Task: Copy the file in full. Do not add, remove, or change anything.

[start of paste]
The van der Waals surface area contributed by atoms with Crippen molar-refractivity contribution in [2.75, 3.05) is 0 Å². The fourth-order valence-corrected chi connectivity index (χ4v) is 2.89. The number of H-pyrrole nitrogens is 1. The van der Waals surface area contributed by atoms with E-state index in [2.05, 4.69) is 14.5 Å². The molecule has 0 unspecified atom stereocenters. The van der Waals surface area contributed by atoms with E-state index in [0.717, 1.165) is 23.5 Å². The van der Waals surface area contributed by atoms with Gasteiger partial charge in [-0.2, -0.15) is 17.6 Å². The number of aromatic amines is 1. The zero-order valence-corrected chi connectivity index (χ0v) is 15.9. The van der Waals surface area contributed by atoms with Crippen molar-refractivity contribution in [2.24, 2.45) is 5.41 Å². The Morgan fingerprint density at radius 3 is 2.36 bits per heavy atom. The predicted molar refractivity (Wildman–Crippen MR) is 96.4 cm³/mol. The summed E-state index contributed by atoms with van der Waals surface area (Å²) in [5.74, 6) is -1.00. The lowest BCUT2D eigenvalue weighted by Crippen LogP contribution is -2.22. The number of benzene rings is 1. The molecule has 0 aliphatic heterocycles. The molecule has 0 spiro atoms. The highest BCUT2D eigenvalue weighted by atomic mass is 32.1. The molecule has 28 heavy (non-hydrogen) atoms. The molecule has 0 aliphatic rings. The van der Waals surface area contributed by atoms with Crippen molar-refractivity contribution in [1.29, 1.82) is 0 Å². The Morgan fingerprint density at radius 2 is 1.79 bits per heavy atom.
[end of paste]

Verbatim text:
The van der Waals surface area contributed by atoms with Crippen molar-refractivity contribution in [2.75, 3.05) is 0 Å². The fourth-order valence-corrected chi connectivity index (χ4v) is 2.89. The number of H-pyrrole nitrogens is 1. The van der Waals surface area contributed by atoms with E-state index in [2.05, 4.69) is 14.5 Å². The molecule has 0 unspecified atom stereocenters. The van der Waals surface area contributed by atoms with E-state index in [0.717, 1.165) is 23.5 Å². The van der Waals surface area contributed by atoms with Gasteiger partial charge in [-0.2, -0.15) is 17.6 Å². The number of aromatic amines is 1. The zero-order valence-corrected chi connectivity index (χ0v) is 15.9. The van der Waals surface area contributed by atoms with Crippen molar-refractivity contribution in [2.24, 2.45) is 5.41 Å². The Morgan fingerprint density at radius 3 is 2.36 bits per heavy atom. The predicted molar refractivity (Wildman–Crippen MR) is 96.4 cm³/mol. The summed E-state index contributed by atoms with van der Waals surface area (Å²) in [5.74, 6) is -1.00. The lowest BCUT2D eigenvalue weighted by Crippen LogP contribution is -2.22. The number of benzene rings is 1. The molecule has 0 aliphatic heterocycles. The molecule has 0 spiro atoms. The highest BCUT2D eigenvalue weighted by atomic mass is 32.1. The molecule has 28 heavy (non-hydrogen) atoms. The molecule has 0 aliphatic rings. The van der Waals surface area contributed by atoms with Crippen molar-refractivity contribution in [1.29, 1.82) is 0 Å². The Morgan fingerprint density at radius 2 is 1.79 bits per heavy atom.